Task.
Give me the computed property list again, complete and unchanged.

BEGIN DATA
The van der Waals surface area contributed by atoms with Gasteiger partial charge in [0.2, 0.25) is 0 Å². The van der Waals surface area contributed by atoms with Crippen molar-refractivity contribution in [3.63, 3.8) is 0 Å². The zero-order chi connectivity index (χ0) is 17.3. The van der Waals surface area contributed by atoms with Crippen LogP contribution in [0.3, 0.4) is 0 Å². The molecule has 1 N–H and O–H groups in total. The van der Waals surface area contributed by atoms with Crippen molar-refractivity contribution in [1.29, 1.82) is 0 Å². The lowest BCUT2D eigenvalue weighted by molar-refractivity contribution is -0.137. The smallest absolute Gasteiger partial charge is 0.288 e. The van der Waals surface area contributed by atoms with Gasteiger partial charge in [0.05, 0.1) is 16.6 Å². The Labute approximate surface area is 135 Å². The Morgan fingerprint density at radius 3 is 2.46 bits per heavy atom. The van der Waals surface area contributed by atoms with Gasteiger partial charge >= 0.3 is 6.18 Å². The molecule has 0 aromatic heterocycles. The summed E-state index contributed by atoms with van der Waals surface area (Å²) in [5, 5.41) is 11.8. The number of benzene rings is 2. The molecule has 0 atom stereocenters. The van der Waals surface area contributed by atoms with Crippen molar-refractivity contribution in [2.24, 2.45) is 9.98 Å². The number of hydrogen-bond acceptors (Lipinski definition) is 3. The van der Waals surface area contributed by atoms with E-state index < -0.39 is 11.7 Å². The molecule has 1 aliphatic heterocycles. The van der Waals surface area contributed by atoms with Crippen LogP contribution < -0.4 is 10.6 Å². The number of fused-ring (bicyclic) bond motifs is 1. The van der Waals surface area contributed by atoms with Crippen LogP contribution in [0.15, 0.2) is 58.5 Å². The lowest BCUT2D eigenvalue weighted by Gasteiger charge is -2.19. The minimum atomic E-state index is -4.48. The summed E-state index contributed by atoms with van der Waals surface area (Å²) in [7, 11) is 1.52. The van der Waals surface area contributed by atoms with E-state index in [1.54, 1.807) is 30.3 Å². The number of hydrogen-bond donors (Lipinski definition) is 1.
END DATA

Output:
The van der Waals surface area contributed by atoms with Gasteiger partial charge in [0.2, 0.25) is 0 Å². The van der Waals surface area contributed by atoms with Crippen molar-refractivity contribution in [3.63, 3.8) is 0 Å². The zero-order chi connectivity index (χ0) is 17.3. The van der Waals surface area contributed by atoms with Crippen LogP contribution in [0.3, 0.4) is 0 Å². The molecule has 1 N–H and O–H groups in total. The van der Waals surface area contributed by atoms with Crippen molar-refractivity contribution in [1.29, 1.82) is 0 Å². The lowest BCUT2D eigenvalue weighted by molar-refractivity contribution is -0.137. The smallest absolute Gasteiger partial charge is 0.288 e. The van der Waals surface area contributed by atoms with Gasteiger partial charge in [0.05, 0.1) is 16.6 Å². The Labute approximate surface area is 135 Å². The Morgan fingerprint density at radius 3 is 2.46 bits per heavy atom. The van der Waals surface area contributed by atoms with Gasteiger partial charge >= 0.3 is 6.18 Å². The molecule has 0 aromatic heterocycles. The summed E-state index contributed by atoms with van der Waals surface area (Å²) in [5, 5.41) is 11.8. The number of benzene rings is 2. The molecule has 0 atom stereocenters. The van der Waals surface area contributed by atoms with Crippen molar-refractivity contribution in [2.24, 2.45) is 9.98 Å². The number of hydrogen-bond acceptors (Lipinski definition) is 3. The van der Waals surface area contributed by atoms with E-state index < -0.39 is 11.7 Å². The molecule has 1 aliphatic heterocycles. The van der Waals surface area contributed by atoms with Crippen LogP contribution < -0.4 is 10.6 Å². The number of fused-ring (bicyclic) bond motifs is 1. The van der Waals surface area contributed by atoms with Crippen LogP contribution in [0.15, 0.2) is 58.5 Å². The lowest BCUT2D eigenvalue weighted by Gasteiger charge is -2.19. The minimum atomic E-state index is -4.48. The summed E-state index contributed by atoms with van der Waals surface area (Å²) in [7, 11) is 1.52. The van der Waals surface area contributed by atoms with E-state index in [1.54, 1.807) is 30.3 Å². The number of hydrogen-bond donors (Lipinski definition) is 1.